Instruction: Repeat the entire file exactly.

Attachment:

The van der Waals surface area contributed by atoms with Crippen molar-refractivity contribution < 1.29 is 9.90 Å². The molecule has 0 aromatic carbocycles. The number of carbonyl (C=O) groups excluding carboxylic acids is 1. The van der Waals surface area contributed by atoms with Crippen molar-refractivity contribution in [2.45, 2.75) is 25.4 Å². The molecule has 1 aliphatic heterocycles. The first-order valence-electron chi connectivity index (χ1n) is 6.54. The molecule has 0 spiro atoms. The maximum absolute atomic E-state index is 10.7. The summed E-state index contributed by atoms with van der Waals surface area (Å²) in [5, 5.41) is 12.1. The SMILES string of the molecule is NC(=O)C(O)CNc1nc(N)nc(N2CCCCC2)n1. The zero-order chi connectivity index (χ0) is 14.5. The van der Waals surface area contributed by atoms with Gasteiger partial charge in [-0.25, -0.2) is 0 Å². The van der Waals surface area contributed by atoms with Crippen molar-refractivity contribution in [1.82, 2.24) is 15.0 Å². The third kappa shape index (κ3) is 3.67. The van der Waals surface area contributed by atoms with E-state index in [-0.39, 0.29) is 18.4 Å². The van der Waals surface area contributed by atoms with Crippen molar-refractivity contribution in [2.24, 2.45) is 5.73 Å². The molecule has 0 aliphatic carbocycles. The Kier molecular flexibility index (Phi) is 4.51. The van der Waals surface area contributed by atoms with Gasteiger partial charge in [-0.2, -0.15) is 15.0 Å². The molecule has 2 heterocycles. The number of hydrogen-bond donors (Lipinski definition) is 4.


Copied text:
The van der Waals surface area contributed by atoms with Crippen molar-refractivity contribution < 1.29 is 9.90 Å². The molecule has 0 aromatic carbocycles. The number of carbonyl (C=O) groups excluding carboxylic acids is 1. The van der Waals surface area contributed by atoms with Crippen molar-refractivity contribution in [2.45, 2.75) is 25.4 Å². The molecule has 1 aliphatic heterocycles. The first-order valence-electron chi connectivity index (χ1n) is 6.54. The molecule has 0 spiro atoms. The maximum absolute atomic E-state index is 10.7. The summed E-state index contributed by atoms with van der Waals surface area (Å²) in [5, 5.41) is 12.1. The SMILES string of the molecule is NC(=O)C(O)CNc1nc(N)nc(N2CCCCC2)n1. The zero-order chi connectivity index (χ0) is 14.5. The van der Waals surface area contributed by atoms with Gasteiger partial charge in [-0.25, -0.2) is 0 Å². The van der Waals surface area contributed by atoms with Crippen molar-refractivity contribution in [1.82, 2.24) is 15.0 Å². The third kappa shape index (κ3) is 3.67. The van der Waals surface area contributed by atoms with E-state index in [-0.39, 0.29) is 18.4 Å². The van der Waals surface area contributed by atoms with Crippen molar-refractivity contribution in [2.24, 2.45) is 5.73 Å². The molecule has 0 aliphatic carbocycles. The Kier molecular flexibility index (Phi) is 4.51. The van der Waals surface area contributed by atoms with Gasteiger partial charge in [-0.2, -0.15) is 15.0 Å². The molecule has 2 heterocycles. The number of hydrogen-bond donors (Lipinski definition) is 4.